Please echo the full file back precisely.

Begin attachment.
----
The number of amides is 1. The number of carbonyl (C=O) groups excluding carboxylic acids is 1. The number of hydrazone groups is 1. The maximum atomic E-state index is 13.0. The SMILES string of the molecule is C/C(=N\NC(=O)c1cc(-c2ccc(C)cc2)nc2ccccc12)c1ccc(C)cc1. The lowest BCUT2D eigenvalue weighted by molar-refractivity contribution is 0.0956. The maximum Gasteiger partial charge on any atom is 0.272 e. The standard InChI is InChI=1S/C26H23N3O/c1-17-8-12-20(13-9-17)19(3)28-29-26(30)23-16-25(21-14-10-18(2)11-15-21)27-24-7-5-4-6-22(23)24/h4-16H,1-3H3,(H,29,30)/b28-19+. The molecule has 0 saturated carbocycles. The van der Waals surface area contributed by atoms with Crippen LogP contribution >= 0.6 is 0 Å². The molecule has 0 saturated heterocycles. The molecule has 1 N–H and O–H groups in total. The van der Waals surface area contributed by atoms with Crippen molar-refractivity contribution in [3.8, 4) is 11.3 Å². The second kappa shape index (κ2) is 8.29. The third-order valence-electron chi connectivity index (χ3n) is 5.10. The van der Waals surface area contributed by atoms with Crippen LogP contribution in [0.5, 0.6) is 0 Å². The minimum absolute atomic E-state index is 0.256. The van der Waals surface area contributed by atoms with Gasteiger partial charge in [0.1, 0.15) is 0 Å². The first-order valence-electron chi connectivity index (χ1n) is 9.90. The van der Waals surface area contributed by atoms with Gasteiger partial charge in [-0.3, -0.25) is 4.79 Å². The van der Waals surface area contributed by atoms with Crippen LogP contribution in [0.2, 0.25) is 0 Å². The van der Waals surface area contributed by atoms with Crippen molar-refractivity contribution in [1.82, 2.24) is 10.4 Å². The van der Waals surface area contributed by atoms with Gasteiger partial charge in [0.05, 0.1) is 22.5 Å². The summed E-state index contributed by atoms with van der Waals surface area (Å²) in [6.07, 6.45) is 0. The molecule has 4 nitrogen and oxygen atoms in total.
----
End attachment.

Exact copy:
The number of amides is 1. The number of carbonyl (C=O) groups excluding carboxylic acids is 1. The number of hydrazone groups is 1. The maximum atomic E-state index is 13.0. The SMILES string of the molecule is C/C(=N\NC(=O)c1cc(-c2ccc(C)cc2)nc2ccccc12)c1ccc(C)cc1. The lowest BCUT2D eigenvalue weighted by molar-refractivity contribution is 0.0956. The maximum Gasteiger partial charge on any atom is 0.272 e. The standard InChI is InChI=1S/C26H23N3O/c1-17-8-12-20(13-9-17)19(3)28-29-26(30)23-16-25(21-14-10-18(2)11-15-21)27-24-7-5-4-6-22(23)24/h4-16H,1-3H3,(H,29,30)/b28-19+. The molecule has 0 saturated carbocycles. The van der Waals surface area contributed by atoms with Crippen LogP contribution >= 0.6 is 0 Å². The molecule has 0 saturated heterocycles. The molecule has 1 N–H and O–H groups in total. The van der Waals surface area contributed by atoms with Crippen molar-refractivity contribution in [3.8, 4) is 11.3 Å². The second kappa shape index (κ2) is 8.29. The third-order valence-electron chi connectivity index (χ3n) is 5.10. The van der Waals surface area contributed by atoms with Crippen LogP contribution in [0.5, 0.6) is 0 Å². The minimum absolute atomic E-state index is 0.256. The van der Waals surface area contributed by atoms with Gasteiger partial charge in [0.1, 0.15) is 0 Å². The first-order valence-electron chi connectivity index (χ1n) is 9.90. The van der Waals surface area contributed by atoms with Gasteiger partial charge in [-0.3, -0.25) is 4.79 Å². The van der Waals surface area contributed by atoms with Crippen LogP contribution in [0.2, 0.25) is 0 Å². The van der Waals surface area contributed by atoms with Crippen molar-refractivity contribution in [1.82, 2.24) is 10.4 Å². The van der Waals surface area contributed by atoms with Gasteiger partial charge in [0.05, 0.1) is 22.5 Å². The summed E-state index contributed by atoms with van der Waals surface area (Å²) in [6.07, 6.45) is 0. The molecule has 4 nitrogen and oxygen atoms in total.